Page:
By Seth Nadel
Back in the 1960’s, people started to think about personal protection with a handgun. There was a revolution, led by gent by the name of Lee Jurras who started a company called Super-Vel, and they turned personal protection (and police) ammunition into something more effective.
Prior to his developments, pistol ammo came in two flavors: round nosed lead for revolvers, and round nose jacketed for semi-autos. The jackets were needed to make sure the rounds did not get hung up on their trip into the chamber. Neither type of ammunition was known for its effectiveness. There were a few soft point and hollow point rounds, but they were considered suitable only for hunting.
Police officers found that outlaws soaked up lots and lots of 158 grain round nose lead (RNL) bullets without stopping. They absorbed so many that the classic round became known as the “STOP, or I’ll wrinkle your suit!” round. If the crook was in a car, it was “STOP, or I’ll dent your paint!“ Cases of outlaws being hit center of mass with 10, 12, and more rounds and then continuing to fight were well known. In at least one case, the 158g .38 Spl round failed to penetrate a heavy leather jacket!
The start line – the old 158g RNL “STOP – or I’ll wrinkle your suit!” round.
Civilians of the day, not limited to revolvers (although they were the ONLY compact guns around), tried semi-autos. But with the full metal jacket rounds, the only way to get more effectiveness was to go to a larger bore. Col, Jeff Cooper advocated the M1911 in .45 ACP, and the saying became “They all fall to hardball.” Hardball was the name used for the G.I. .45 round with its hard jacket.
In truth, they did not “all fall,” but it was a catchy phrase. Some outlaws were hit multiple times with .45 hardball, and kept on fighting. But they were fewer in number than those hit with the .38 SPL rounds. Some cops started carrying .44 Spl and even .44 Magnum revolvers. Smith & Wesson developed the .41 Magnum as the “Ideal Police revolver” with greater diameter than the .38 and less recoil (in the “police load”) than a .44 Magnum.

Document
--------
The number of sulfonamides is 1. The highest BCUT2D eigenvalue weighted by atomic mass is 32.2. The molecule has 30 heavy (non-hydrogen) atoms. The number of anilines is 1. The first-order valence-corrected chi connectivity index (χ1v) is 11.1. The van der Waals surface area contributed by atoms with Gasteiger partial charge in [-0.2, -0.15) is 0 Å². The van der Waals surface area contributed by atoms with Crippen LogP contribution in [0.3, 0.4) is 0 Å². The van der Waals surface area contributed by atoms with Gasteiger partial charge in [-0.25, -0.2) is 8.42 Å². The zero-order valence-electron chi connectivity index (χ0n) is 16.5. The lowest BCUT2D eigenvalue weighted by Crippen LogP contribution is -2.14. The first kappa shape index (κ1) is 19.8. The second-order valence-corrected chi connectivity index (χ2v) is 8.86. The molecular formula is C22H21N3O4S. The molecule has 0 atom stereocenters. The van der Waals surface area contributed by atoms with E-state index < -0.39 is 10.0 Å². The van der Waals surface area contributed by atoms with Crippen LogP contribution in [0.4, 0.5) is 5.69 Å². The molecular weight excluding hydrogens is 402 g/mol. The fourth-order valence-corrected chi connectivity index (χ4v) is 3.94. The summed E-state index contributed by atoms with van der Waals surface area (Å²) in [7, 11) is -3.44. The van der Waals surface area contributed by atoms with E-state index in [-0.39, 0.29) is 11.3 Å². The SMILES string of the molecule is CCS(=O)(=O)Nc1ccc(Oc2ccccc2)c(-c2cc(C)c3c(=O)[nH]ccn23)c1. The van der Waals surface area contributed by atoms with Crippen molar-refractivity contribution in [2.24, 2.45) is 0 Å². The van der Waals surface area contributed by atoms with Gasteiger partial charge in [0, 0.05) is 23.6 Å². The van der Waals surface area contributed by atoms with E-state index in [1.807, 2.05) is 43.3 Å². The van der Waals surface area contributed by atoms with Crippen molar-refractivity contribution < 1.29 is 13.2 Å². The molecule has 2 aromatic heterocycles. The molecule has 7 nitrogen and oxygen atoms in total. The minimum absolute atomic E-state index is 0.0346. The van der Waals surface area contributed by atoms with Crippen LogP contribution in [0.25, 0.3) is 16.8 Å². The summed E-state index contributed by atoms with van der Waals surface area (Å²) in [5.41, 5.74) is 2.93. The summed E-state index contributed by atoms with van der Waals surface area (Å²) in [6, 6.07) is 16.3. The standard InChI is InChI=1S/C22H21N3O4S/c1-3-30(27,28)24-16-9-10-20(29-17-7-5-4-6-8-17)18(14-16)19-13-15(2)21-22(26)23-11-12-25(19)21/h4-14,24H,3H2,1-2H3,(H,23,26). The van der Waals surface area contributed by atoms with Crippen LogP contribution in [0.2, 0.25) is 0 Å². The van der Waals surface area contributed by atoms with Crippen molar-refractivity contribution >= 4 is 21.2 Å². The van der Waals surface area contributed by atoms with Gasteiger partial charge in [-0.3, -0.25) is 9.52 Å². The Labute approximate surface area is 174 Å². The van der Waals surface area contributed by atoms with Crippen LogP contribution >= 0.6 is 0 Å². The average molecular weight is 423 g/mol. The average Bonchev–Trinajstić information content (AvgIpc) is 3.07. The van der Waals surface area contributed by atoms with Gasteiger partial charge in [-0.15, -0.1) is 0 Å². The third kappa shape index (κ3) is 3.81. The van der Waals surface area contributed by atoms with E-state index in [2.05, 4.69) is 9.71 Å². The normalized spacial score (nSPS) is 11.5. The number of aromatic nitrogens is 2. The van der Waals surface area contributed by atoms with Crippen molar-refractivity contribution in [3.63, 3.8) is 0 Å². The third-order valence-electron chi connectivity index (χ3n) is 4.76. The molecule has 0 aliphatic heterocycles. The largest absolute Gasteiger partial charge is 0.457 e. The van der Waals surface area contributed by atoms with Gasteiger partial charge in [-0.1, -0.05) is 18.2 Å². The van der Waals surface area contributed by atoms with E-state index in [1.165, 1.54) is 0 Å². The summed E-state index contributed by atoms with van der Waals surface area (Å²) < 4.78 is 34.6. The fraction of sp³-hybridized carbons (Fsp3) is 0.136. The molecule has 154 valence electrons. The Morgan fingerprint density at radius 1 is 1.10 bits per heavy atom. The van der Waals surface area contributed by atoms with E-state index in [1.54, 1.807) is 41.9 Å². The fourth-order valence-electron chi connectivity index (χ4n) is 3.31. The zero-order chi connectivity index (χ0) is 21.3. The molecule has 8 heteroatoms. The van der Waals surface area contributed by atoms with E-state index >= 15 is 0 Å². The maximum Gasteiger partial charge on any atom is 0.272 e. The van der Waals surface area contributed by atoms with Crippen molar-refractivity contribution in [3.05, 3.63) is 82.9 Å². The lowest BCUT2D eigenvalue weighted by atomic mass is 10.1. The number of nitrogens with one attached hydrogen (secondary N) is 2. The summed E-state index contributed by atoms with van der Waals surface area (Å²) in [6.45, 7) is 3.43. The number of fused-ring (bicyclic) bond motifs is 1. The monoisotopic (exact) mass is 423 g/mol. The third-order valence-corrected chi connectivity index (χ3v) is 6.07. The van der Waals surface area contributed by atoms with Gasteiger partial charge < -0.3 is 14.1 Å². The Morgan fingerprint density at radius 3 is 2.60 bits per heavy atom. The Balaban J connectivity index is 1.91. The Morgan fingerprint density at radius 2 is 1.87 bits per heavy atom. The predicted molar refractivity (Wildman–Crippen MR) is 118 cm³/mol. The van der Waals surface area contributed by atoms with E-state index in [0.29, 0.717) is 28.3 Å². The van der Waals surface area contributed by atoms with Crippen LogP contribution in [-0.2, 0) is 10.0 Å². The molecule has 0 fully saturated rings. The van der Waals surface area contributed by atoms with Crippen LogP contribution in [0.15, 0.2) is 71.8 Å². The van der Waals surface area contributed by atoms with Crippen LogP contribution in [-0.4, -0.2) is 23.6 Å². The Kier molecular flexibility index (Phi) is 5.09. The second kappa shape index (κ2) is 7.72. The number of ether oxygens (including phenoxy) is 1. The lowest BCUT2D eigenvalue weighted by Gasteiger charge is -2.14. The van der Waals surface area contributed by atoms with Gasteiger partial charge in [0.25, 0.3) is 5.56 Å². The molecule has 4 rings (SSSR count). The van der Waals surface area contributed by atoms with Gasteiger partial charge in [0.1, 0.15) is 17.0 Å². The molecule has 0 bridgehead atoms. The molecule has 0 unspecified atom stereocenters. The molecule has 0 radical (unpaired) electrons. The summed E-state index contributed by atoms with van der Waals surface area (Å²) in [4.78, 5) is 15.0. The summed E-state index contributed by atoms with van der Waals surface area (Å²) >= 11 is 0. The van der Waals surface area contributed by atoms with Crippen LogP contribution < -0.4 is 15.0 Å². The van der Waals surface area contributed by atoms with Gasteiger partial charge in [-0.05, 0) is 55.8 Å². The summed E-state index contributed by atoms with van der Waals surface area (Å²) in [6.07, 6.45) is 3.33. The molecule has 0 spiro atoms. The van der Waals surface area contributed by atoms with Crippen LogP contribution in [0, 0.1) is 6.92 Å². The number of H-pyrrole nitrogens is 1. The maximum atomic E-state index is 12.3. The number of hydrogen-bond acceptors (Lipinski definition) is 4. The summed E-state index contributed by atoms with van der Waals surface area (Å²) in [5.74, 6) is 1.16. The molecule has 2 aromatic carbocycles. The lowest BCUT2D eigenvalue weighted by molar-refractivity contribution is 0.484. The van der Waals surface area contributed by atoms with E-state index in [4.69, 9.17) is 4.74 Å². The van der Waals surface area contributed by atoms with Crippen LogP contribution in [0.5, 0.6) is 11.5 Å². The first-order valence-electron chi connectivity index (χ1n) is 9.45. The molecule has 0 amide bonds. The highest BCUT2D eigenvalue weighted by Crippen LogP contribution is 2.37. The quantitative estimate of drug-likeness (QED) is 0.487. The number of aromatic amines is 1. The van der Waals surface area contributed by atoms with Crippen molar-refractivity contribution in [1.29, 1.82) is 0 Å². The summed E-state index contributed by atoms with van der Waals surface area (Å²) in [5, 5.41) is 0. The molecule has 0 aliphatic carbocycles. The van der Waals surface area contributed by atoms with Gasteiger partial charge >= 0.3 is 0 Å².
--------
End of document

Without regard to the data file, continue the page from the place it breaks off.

Where we started – .38 158g lead (right), 230g Hardball .45 (left).
Enter Mr. Jurras, who made light weight jacketed hollow point ammunition (JHP) at high velocities. Suddenly, more bad guys were falling to the .38 Spl and .357 Magnum rounds of police and the public. The publicity made one think it was a new era – but there were still those who took a lot of shooting before they would stop. It was an era of “it’s new, it’s shiny, so it must be better.” Science? Who applied science to bullet expansion?
Sadly, it took blood on the streets before science sort of got involved. In the notorious Miami shootout of 1987, two FBI Special Agents were killed, and three others seriously wounded, by two outlaws. Finally, someone in authority thought: “There MUST be a better way!” So the Wound Ballistics Workshop was convened as a gathering of all the better known students in the field.
Some of the conclusions from this meeting were – and are – worth noting. For example, how do bullets stop bad guys? There are three ways:
- A psychological stop – The outlaw sees the gun and gives up. Or a shot is fired that misses, and they drop to the ground thinking they have been hit. Some get a minor, non-life threatening hit, and surrender. All are good stops, but you can‘t rely on them. After all, you are only betting…your life!
- A central nervous system hit – The brain or spinal column is hit. But the brain is very well protected by the skull, which is designed to mitigate impacts and make things bounce off. And the spinal column is only about as big as your thumb. That’s a tough target to hit in a fight where everyone is moving.
- A vital organ hit – A hit to the center of mass that damages vital organs and lets warm blood out and cold air in. This is the most reliable, but it can still take time – time you may not have. So, multiple hits are called for.
The end product of the meeting and its follow-on developments is the FBI ammunition test protocol. When it was introduced, it was hailed as a marvel – and condemned by the FBI scientific branch as, well, not based on science. It called for using “ballistic gelatin,” made to an exact formulation, kept at a specific temperature, and tested with a pellet gun firing a given pellet at a certain velocity range penetrating a certain distance. It may be imperfect, but at least it gives a uniform standard to measure different rounds, in differing calibers, of differing construction. At last we were not trying to compare BB’s and baseballs! And decades of use has shown that it does offer end products that seem to work uniformly in actual shootings.
The subject ammunition is fired into the material, and its expansion and penetration are measured. There are several tests, to replicate light and heavy clothing, wood, auto sheet metal, and auto glass. Each round must penetrate a certain distance (but not over penetrate) and expand a certain amount.